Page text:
GOOD NEWS
01/25/2016 04:13 pm ET

Jimmy Fallon Donates $10,000 To Flint, Asks 10 Friends To Match Him

Other celebrities have also given to the beleaguered city.
Fallon is making waves &hellip; in a <i>good</i> way!
NBC/Getty Images
Fallon is making waves … in a good way!

Jimmy Fallon has a heart as pure as, well, water purifying pills.

As tensions continue to boil over the Flint water crisis, in which lead was found in the Michigan city’s drinking supply, Fallon has decided to put his money where his mouth is.

On Sunday, the host of "The Tonight Show Starring Jimmy Fallon" took to Twitter to announce that he's donating $10,000 to Community Foundation Greater Flint, a charity that supports the community in Flint.

And he wants others to do the same:

“Happy Sunday!! I’m donating $10,000 to CFGF.org. How about 10 friends match me? #WaterForFlint,” Fallon tweeted to his 34.6 million followers.

Fallon is not the only star that is using his celebrity to help the situation in Flint that President Barack Obama has called "inexplicable and inexcusable."

On Jan. 16, Cher donated nearly 200,000 bottles to Flint, while Sean “Diddy” Combs and Mark Wahlberg are donating 1 million bottles, which are supposed to reach the city by Wednesday. Pearl Jam announced last week that the band will donate $300,000 to the United Way of Genesee County’s Flint Water Fund.

The problem with Flint’s drinking water occurred several months ago when the Michigan city switched its water system from the Flint River and failed to use corrosion controls. The result is traces of lead in the drinking supply, which is a huge public health risk. According to the World Health Organization even low lead exposures in childhood can cause lifelong problems such as intellectual disabilities, lower IQs and serious medical conditions like anemia and kidney dysfunction.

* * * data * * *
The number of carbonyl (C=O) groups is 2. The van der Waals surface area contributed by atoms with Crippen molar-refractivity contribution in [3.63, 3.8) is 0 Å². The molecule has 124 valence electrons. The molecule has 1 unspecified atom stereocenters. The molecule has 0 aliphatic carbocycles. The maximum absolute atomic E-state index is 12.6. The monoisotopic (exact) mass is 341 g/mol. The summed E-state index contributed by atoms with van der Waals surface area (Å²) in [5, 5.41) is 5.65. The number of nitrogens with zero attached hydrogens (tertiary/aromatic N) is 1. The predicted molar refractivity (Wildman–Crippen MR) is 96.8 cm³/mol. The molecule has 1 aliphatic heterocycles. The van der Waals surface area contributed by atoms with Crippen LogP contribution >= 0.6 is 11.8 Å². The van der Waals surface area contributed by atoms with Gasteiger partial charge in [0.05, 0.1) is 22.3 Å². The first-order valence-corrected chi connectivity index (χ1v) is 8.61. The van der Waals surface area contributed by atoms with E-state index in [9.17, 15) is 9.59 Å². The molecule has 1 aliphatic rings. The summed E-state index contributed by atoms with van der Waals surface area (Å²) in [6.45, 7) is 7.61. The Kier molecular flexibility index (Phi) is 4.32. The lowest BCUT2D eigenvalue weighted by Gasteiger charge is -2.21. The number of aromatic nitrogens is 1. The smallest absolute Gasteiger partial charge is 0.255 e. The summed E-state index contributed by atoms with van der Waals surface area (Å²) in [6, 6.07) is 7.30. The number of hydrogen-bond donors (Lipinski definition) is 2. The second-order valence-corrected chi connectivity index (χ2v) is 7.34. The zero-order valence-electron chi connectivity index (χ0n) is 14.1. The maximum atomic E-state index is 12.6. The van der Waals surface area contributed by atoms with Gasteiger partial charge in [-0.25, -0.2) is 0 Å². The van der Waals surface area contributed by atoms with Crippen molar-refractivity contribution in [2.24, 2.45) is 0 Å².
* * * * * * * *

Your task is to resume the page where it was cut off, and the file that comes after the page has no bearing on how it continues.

In his State of the State address last week, Gov. Rick Snyder said he let residents down, but that shouldn’t dissuade people from trying to bring Flint back up.

There are many ways to help Flint, you can read more here. To make a donation, head to The United Way of Genesee County’s website.

 

Also on HuffPost:

  • Reading changes kids' brains.
    Parents and pediatricians have long known that reading has huge benefits for young children, but in 2015, <a href="http://www
    Roberto Westbrook via Getty Images
    Parents and pediatricians have long known that reading has huge benefits for young children, but in 2015, science offered the first hard proof that it actually changes kids' brains, as well as insights into how, exactly, it all goes down.